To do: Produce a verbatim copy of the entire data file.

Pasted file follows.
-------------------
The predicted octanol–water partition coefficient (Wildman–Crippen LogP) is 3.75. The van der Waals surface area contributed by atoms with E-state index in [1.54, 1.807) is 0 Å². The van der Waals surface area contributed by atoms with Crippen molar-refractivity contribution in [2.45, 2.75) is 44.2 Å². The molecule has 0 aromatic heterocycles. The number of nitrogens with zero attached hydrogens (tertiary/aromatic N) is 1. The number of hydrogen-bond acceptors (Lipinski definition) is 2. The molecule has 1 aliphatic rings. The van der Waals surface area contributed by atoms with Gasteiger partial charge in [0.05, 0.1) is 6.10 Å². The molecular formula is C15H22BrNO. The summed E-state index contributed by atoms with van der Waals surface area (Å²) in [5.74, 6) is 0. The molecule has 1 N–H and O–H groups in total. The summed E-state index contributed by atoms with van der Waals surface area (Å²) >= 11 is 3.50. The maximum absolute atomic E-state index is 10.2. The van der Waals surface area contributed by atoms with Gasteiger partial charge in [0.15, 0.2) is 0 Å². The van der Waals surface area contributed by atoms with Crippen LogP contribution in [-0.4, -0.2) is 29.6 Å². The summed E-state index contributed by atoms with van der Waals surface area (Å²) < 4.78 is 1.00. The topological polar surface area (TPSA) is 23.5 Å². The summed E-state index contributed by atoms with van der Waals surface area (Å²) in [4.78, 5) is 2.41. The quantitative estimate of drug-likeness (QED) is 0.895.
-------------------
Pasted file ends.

The predicted octanol–water partition coefficient (Wildman–Crippen LogP) is 3.75. The van der Waals surface area contributed by atoms with E-state index in [1.54, 1.807) is 0 Å². The van der Waals surface area contributed by atoms with Crippen molar-refractivity contribution in [2.45, 2.75) is 44.2 Å². The molecule has 0 aromatic heterocycles. The number of nitrogens with zero attached hydrogens (tertiary/aromatic N) is 1. The number of hydrogen-bond acceptors (Lipinski definition) is 2. The molecule has 1 aliphatic rings. The van der Waals surface area contributed by atoms with Gasteiger partial charge in [0.05, 0.1) is 6.10 Å². The molecular formula is C15H22BrNO. The summed E-state index contributed by atoms with van der Waals surface area (Å²) in [5.74, 6) is 0. The molecule has 1 N–H and O–H groups in total. The summed E-state index contributed by atoms with van der Waals surface area (Å²) >= 11 is 3.50. The maximum absolute atomic E-state index is 10.2. The van der Waals surface area contributed by atoms with Gasteiger partial charge in [0.15, 0.2) is 0 Å². The van der Waals surface area contributed by atoms with Crippen LogP contribution in [-0.4, -0.2) is 29.6 Å². The summed E-state index contributed by atoms with van der Waals surface area (Å²) < 4.78 is 1.00. The topological polar surface area (TPSA) is 23.5 Å². The summed E-state index contributed by atoms with van der Waals surface area (Å²) in [4.78, 5) is 2.41. The quantitative estimate of drug-likeness (QED) is 0.895.